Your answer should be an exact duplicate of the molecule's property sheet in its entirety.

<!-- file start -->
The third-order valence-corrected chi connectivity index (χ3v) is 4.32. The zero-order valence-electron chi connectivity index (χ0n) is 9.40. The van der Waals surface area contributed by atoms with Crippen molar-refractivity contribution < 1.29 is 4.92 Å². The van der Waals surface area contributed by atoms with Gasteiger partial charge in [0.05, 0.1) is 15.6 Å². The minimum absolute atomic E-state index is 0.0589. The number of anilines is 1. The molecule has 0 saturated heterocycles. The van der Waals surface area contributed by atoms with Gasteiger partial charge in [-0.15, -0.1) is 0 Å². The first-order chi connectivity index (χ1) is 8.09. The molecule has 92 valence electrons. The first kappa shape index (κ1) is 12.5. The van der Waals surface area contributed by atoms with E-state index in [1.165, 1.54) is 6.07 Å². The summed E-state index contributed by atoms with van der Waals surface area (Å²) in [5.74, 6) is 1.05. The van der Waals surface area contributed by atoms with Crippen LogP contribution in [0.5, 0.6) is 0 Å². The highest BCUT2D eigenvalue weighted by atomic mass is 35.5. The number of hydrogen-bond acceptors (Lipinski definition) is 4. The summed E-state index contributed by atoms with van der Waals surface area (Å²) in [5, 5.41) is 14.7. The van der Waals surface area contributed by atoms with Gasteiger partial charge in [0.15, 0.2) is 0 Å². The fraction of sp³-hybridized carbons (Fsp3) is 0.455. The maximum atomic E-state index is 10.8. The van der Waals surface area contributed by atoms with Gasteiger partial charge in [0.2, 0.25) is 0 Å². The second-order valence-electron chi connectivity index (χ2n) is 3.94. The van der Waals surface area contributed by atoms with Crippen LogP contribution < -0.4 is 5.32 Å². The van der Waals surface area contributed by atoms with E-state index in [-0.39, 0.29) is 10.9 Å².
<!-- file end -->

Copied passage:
The third-order valence-corrected chi connectivity index (χ3v) is 4.32. The zero-order valence-electron chi connectivity index (χ0n) is 9.40. The van der Waals surface area contributed by atoms with Crippen molar-refractivity contribution < 1.29 is 4.92 Å². The van der Waals surface area contributed by atoms with Gasteiger partial charge in [0.05, 0.1) is 15.6 Å². The minimum absolute atomic E-state index is 0.0589. The number of anilines is 1. The molecule has 0 saturated heterocycles. The van der Waals surface area contributed by atoms with Gasteiger partial charge in [-0.15, -0.1) is 0 Å². The first-order chi connectivity index (χ1) is 8.09. The molecule has 92 valence electrons. The first kappa shape index (κ1) is 12.5. The van der Waals surface area contributed by atoms with E-state index in [1.165, 1.54) is 6.07 Å². The summed E-state index contributed by atoms with van der Waals surface area (Å²) in [5.74, 6) is 1.05. The van der Waals surface area contributed by atoms with Crippen LogP contribution in [0.5, 0.6) is 0 Å². The highest BCUT2D eigenvalue weighted by atomic mass is 35.5. The number of hydrogen-bond acceptors (Lipinski definition) is 4. The summed E-state index contributed by atoms with van der Waals surface area (Å²) in [5, 5.41) is 14.7. The van der Waals surface area contributed by atoms with Gasteiger partial charge in [0.15, 0.2) is 0 Å². The fraction of sp³-hybridized carbons (Fsp3) is 0.455. The maximum atomic E-state index is 10.8. The van der Waals surface area contributed by atoms with Gasteiger partial charge in [0.2, 0.25) is 0 Å². The second-order valence-electron chi connectivity index (χ2n) is 3.94. The van der Waals surface area contributed by atoms with Crippen LogP contribution < -0.4 is 5.32 Å². The van der Waals surface area contributed by atoms with E-state index in [-0.39, 0.29) is 10.9 Å².